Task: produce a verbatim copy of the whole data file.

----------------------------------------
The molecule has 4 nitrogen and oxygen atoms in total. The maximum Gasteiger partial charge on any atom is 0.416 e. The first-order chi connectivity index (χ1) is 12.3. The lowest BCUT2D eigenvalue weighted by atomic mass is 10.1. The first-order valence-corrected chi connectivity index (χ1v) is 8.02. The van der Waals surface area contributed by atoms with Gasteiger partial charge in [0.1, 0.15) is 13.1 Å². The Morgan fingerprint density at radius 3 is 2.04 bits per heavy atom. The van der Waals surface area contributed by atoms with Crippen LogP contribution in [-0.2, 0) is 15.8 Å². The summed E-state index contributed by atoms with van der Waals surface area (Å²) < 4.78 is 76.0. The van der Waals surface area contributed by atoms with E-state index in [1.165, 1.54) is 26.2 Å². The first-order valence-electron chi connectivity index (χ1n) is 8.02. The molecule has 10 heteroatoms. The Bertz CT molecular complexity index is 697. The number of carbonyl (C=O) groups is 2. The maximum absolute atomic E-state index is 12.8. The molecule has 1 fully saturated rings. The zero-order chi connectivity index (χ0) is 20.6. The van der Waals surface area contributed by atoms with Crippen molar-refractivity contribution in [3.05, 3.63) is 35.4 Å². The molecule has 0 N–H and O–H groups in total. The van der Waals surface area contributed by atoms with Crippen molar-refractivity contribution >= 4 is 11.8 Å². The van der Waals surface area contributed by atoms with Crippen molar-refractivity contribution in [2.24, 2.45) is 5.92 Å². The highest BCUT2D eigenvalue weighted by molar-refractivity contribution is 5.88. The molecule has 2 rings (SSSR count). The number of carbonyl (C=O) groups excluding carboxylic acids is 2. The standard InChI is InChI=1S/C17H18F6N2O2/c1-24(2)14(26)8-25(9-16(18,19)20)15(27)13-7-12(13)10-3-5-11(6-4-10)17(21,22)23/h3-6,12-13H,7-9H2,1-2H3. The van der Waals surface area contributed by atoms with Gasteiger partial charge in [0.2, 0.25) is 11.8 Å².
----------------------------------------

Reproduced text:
The molecule has 4 nitrogen and oxygen atoms in total. The maximum Gasteiger partial charge on any atom is 0.416 e. The first-order chi connectivity index (χ1) is 12.3. The lowest BCUT2D eigenvalue weighted by atomic mass is 10.1. The first-order valence-corrected chi connectivity index (χ1v) is 8.02. The van der Waals surface area contributed by atoms with Gasteiger partial charge in [0.1, 0.15) is 13.1 Å². The Morgan fingerprint density at radius 3 is 2.04 bits per heavy atom. The van der Waals surface area contributed by atoms with Crippen LogP contribution in [-0.2, 0) is 15.8 Å². The summed E-state index contributed by atoms with van der Waals surface area (Å²) < 4.78 is 76.0. The van der Waals surface area contributed by atoms with E-state index in [1.165, 1.54) is 26.2 Å². The first-order valence-electron chi connectivity index (χ1n) is 8.02. The molecule has 10 heteroatoms. The Bertz CT molecular complexity index is 697. The number of carbonyl (C=O) groups is 2. The maximum absolute atomic E-state index is 12.8. The molecule has 1 fully saturated rings. The zero-order chi connectivity index (χ0) is 20.6. The van der Waals surface area contributed by atoms with Crippen molar-refractivity contribution in [3.05, 3.63) is 35.4 Å². The molecule has 0 N–H and O–H groups in total. The van der Waals surface area contributed by atoms with Crippen molar-refractivity contribution >= 4 is 11.8 Å². The van der Waals surface area contributed by atoms with Crippen molar-refractivity contribution in [2.24, 2.45) is 5.92 Å². The highest BCUT2D eigenvalue weighted by molar-refractivity contribution is 5.88. The molecule has 2 rings (SSSR count). The number of carbonyl (C=O) groups excluding carboxylic acids is 2. The standard InChI is InChI=1S/C17H18F6N2O2/c1-24(2)14(26)8-25(9-16(18,19)20)15(27)13-7-12(13)10-3-5-11(6-4-10)17(21,22)23/h3-6,12-13H,7-9H2,1-2H3. The van der Waals surface area contributed by atoms with Gasteiger partial charge in [0.2, 0.25) is 11.8 Å².